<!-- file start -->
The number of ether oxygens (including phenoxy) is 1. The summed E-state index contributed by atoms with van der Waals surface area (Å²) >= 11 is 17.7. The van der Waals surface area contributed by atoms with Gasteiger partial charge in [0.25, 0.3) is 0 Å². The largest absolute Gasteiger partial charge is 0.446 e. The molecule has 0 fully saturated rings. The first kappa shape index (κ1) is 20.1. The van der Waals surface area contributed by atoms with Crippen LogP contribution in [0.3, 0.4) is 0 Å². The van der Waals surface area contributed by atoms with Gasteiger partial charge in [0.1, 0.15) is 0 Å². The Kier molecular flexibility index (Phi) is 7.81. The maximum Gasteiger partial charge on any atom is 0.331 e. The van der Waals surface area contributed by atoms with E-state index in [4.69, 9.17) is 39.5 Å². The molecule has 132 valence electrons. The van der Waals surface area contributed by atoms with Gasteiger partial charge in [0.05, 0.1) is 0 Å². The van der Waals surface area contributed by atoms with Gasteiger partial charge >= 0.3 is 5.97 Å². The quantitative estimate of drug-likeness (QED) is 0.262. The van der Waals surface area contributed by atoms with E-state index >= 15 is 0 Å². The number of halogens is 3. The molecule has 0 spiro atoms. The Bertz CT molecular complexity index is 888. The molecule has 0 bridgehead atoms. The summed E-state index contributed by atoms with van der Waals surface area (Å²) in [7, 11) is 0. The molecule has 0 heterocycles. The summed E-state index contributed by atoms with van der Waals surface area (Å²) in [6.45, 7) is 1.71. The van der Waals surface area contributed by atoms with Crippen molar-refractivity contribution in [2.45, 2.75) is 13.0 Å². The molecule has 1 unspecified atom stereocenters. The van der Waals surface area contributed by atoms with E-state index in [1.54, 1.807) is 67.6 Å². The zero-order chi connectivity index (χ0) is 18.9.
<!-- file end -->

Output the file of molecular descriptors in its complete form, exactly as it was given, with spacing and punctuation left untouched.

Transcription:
The number of ether oxygens (including phenoxy) is 1. The summed E-state index contributed by atoms with van der Waals surface area (Å²) >= 11 is 17.7. The van der Waals surface area contributed by atoms with Gasteiger partial charge in [0.25, 0.3) is 0 Å². The largest absolute Gasteiger partial charge is 0.446 e. The molecule has 0 fully saturated rings. The first kappa shape index (κ1) is 20.1. The van der Waals surface area contributed by atoms with Crippen LogP contribution in [0.3, 0.4) is 0 Å². The van der Waals surface area contributed by atoms with Gasteiger partial charge in [0.1, 0.15) is 0 Å². The Kier molecular flexibility index (Phi) is 7.81. The maximum Gasteiger partial charge on any atom is 0.331 e. The van der Waals surface area contributed by atoms with E-state index in [4.69, 9.17) is 39.5 Å². The molecule has 132 valence electrons. The van der Waals surface area contributed by atoms with Gasteiger partial charge in [0.05, 0.1) is 0 Å². The van der Waals surface area contributed by atoms with Gasteiger partial charge >= 0.3 is 5.97 Å². The quantitative estimate of drug-likeness (QED) is 0.262. The van der Waals surface area contributed by atoms with E-state index >= 15 is 0 Å². The number of halogens is 3. The molecule has 0 spiro atoms. The Bertz CT molecular complexity index is 888. The molecule has 0 bridgehead atoms. The summed E-state index contributed by atoms with van der Waals surface area (Å²) in [7, 11) is 0. The molecule has 0 heterocycles. The summed E-state index contributed by atoms with van der Waals surface area (Å²) in [6.45, 7) is 1.71. The van der Waals surface area contributed by atoms with Crippen molar-refractivity contribution in [2.45, 2.75) is 13.0 Å². The molecule has 1 unspecified atom stereocenters. The van der Waals surface area contributed by atoms with E-state index in [1.54, 1.807) is 67.6 Å². The zero-order chi connectivity index (χ0) is 18.9.